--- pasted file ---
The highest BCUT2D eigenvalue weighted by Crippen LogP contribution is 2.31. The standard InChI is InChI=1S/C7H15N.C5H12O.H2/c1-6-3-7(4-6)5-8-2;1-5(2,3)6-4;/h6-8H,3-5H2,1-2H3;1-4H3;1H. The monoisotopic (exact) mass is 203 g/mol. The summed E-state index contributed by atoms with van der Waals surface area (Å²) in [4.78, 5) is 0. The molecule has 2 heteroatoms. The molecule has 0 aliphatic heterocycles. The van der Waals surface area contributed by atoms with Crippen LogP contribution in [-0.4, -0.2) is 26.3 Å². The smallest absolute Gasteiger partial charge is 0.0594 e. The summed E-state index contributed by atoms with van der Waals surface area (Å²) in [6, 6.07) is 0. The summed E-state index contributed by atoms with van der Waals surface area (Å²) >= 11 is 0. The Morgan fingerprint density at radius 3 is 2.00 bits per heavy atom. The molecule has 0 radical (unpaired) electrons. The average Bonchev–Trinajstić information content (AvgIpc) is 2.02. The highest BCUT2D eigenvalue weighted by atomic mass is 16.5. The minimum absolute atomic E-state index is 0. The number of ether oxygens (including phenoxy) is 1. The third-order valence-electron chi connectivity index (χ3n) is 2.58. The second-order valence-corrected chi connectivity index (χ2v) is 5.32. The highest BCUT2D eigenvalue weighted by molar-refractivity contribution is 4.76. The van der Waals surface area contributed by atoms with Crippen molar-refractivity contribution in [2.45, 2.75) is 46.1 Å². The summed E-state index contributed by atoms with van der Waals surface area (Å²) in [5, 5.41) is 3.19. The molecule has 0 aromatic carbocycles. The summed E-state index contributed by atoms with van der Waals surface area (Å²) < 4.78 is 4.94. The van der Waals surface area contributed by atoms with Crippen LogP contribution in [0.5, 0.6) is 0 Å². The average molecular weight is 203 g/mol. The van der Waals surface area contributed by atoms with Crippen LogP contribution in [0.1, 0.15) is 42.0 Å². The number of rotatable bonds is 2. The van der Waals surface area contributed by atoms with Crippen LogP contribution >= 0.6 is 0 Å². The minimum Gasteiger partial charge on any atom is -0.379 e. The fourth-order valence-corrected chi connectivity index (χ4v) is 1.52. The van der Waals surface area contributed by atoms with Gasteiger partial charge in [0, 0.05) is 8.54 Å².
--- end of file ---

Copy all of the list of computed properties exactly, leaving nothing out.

The highest BCUT2D eigenvalue weighted by Crippen LogP contribution is 2.31. The standard InChI is InChI=1S/C7H15N.C5H12O.H2/c1-6-3-7(4-6)5-8-2;1-5(2,3)6-4;/h6-8H,3-5H2,1-2H3;1-4H3;1H. The monoisotopic (exact) mass is 203 g/mol. The summed E-state index contributed by atoms with van der Waals surface area (Å²) in [4.78, 5) is 0. The molecule has 2 heteroatoms. The molecule has 0 aliphatic heterocycles. The van der Waals surface area contributed by atoms with Crippen LogP contribution in [-0.4, -0.2) is 26.3 Å². The smallest absolute Gasteiger partial charge is 0.0594 e. The summed E-state index contributed by atoms with van der Waals surface area (Å²) in [6, 6.07) is 0. The summed E-state index contributed by atoms with van der Waals surface area (Å²) >= 11 is 0. The Morgan fingerprint density at radius 3 is 2.00 bits per heavy atom. The molecule has 0 radical (unpaired) electrons. The average Bonchev–Trinajstić information content (AvgIpc) is 2.02. The highest BCUT2D eigenvalue weighted by atomic mass is 16.5. The minimum absolute atomic E-state index is 0. The number of ether oxygens (including phenoxy) is 1. The third-order valence-electron chi connectivity index (χ3n) is 2.58. The second-order valence-corrected chi connectivity index (χ2v) is 5.32. The highest BCUT2D eigenvalue weighted by molar-refractivity contribution is 4.76. The van der Waals surface area contributed by atoms with Crippen molar-refractivity contribution in [2.45, 2.75) is 46.1 Å². The summed E-state index contributed by atoms with van der Waals surface area (Å²) in [5, 5.41) is 3.19. The molecule has 0 aromatic carbocycles. The summed E-state index contributed by atoms with van der Waals surface area (Å²) < 4.78 is 4.94. The van der Waals surface area contributed by atoms with Crippen LogP contribution in [0.5, 0.6) is 0 Å². The average molecular weight is 203 g/mol. The van der Waals surface area contributed by atoms with Crippen LogP contribution in [0.1, 0.15) is 42.0 Å². The number of rotatable bonds is 2. The van der Waals surface area contributed by atoms with Crippen LogP contribution >= 0.6 is 0 Å². The minimum Gasteiger partial charge on any atom is -0.379 e. The fourth-order valence-corrected chi connectivity index (χ4v) is 1.52. The van der Waals surface area contributed by atoms with Gasteiger partial charge in [0, 0.05) is 8.54 Å².